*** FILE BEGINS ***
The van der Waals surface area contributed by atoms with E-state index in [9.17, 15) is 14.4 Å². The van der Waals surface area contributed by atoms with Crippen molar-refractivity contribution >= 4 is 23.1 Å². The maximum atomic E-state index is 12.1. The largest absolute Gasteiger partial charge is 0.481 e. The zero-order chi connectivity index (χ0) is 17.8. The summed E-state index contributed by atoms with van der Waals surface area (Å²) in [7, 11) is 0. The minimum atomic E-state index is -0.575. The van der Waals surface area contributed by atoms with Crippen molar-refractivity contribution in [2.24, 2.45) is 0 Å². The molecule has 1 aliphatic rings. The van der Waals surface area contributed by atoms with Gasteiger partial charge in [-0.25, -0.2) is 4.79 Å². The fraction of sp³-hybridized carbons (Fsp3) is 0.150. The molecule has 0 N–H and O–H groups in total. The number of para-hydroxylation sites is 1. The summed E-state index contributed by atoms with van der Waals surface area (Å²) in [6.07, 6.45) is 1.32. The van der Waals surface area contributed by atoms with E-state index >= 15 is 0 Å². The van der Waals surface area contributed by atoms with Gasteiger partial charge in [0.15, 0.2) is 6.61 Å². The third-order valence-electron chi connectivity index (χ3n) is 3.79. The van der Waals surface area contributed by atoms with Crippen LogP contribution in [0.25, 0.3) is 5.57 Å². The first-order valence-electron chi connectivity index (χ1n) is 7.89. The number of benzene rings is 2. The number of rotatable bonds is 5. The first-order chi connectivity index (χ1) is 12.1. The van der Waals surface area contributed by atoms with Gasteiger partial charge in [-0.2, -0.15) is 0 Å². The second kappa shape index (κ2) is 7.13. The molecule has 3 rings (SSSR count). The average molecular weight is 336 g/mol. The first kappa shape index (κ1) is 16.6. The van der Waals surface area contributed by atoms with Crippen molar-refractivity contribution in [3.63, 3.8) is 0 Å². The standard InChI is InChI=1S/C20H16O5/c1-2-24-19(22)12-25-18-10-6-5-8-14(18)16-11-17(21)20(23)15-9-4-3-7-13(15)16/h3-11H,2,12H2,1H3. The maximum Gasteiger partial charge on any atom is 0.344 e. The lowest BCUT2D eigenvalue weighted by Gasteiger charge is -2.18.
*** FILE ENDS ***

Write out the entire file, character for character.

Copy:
The van der Waals surface area contributed by atoms with E-state index in [9.17, 15) is 14.4 Å². The van der Waals surface area contributed by atoms with Crippen molar-refractivity contribution >= 4 is 23.1 Å². The maximum atomic E-state index is 12.1. The largest absolute Gasteiger partial charge is 0.481 e. The zero-order chi connectivity index (χ0) is 17.8. The summed E-state index contributed by atoms with van der Waals surface area (Å²) in [7, 11) is 0. The minimum atomic E-state index is -0.575. The van der Waals surface area contributed by atoms with Crippen molar-refractivity contribution in [2.24, 2.45) is 0 Å². The molecule has 1 aliphatic rings. The van der Waals surface area contributed by atoms with Gasteiger partial charge in [-0.25, -0.2) is 4.79 Å². The fraction of sp³-hybridized carbons (Fsp3) is 0.150. The molecule has 0 N–H and O–H groups in total. The number of para-hydroxylation sites is 1. The summed E-state index contributed by atoms with van der Waals surface area (Å²) in [6.07, 6.45) is 1.32. The van der Waals surface area contributed by atoms with E-state index >= 15 is 0 Å². The van der Waals surface area contributed by atoms with Gasteiger partial charge in [0.15, 0.2) is 6.61 Å². The third-order valence-electron chi connectivity index (χ3n) is 3.79. The van der Waals surface area contributed by atoms with Crippen LogP contribution in [0.25, 0.3) is 5.57 Å². The first-order valence-electron chi connectivity index (χ1n) is 7.89. The number of benzene rings is 2. The number of rotatable bonds is 5. The first-order chi connectivity index (χ1) is 12.1. The van der Waals surface area contributed by atoms with Gasteiger partial charge in [-0.2, -0.15) is 0 Å². The second kappa shape index (κ2) is 7.13. The molecule has 3 rings (SSSR count). The average molecular weight is 336 g/mol. The first kappa shape index (κ1) is 16.6. The van der Waals surface area contributed by atoms with Crippen molar-refractivity contribution in [3.63, 3.8) is 0 Å². The standard InChI is InChI=1S/C20H16O5/c1-2-24-19(22)12-25-18-10-6-5-8-14(18)16-11-17(21)20(23)15-9-4-3-7-13(15)16/h3-11H,2,12H2,1H3. The maximum Gasteiger partial charge on any atom is 0.344 e. The lowest BCUT2D eigenvalue weighted by Gasteiger charge is -2.18.